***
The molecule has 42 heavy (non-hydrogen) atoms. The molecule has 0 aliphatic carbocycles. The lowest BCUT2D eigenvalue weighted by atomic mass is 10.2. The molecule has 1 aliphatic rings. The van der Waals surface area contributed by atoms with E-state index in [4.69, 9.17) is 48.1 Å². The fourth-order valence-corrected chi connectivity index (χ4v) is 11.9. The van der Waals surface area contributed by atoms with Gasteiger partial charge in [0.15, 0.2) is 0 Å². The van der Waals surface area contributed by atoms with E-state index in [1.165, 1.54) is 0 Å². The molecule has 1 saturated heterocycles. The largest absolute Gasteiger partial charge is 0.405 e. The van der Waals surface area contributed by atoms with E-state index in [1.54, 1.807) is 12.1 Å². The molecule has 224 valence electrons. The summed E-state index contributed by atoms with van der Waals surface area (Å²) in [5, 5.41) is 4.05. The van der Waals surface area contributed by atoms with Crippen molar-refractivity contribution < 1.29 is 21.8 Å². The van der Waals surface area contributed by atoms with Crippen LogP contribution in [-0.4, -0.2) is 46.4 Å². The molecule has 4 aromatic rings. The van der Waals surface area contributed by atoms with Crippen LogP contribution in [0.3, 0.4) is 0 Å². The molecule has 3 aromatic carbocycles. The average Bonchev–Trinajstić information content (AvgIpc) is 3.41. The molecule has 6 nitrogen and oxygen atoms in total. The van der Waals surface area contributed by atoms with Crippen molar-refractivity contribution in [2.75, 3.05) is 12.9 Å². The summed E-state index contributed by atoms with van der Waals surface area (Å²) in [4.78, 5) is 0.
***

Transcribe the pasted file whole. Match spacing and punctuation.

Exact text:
The molecule has 42 heavy (non-hydrogen) atoms. The molecule has 0 aliphatic carbocycles. The lowest BCUT2D eigenvalue weighted by atomic mass is 10.2. The molecule has 1 aliphatic rings. The van der Waals surface area contributed by atoms with E-state index in [4.69, 9.17) is 48.1 Å². The fourth-order valence-corrected chi connectivity index (χ4v) is 11.9. The van der Waals surface area contributed by atoms with Gasteiger partial charge in [0.15, 0.2) is 0 Å². The van der Waals surface area contributed by atoms with E-state index in [1.165, 1.54) is 0 Å². The molecule has 1 saturated heterocycles. The largest absolute Gasteiger partial charge is 0.405 e. The van der Waals surface area contributed by atoms with E-state index in [1.54, 1.807) is 12.1 Å². The molecule has 224 valence electrons. The summed E-state index contributed by atoms with van der Waals surface area (Å²) in [5, 5.41) is 4.05. The van der Waals surface area contributed by atoms with Crippen molar-refractivity contribution < 1.29 is 21.8 Å². The van der Waals surface area contributed by atoms with Crippen LogP contribution in [-0.4, -0.2) is 46.4 Å². The molecule has 4 aromatic rings. The van der Waals surface area contributed by atoms with Crippen LogP contribution in [0.3, 0.4) is 0 Å². The molecule has 3 aromatic carbocycles. The average Bonchev–Trinajstić information content (AvgIpc) is 3.41. The molecule has 6 nitrogen and oxygen atoms in total. The van der Waals surface area contributed by atoms with Crippen molar-refractivity contribution in [2.75, 3.05) is 12.9 Å². The summed E-state index contributed by atoms with van der Waals surface area (Å²) in [4.78, 5) is 0.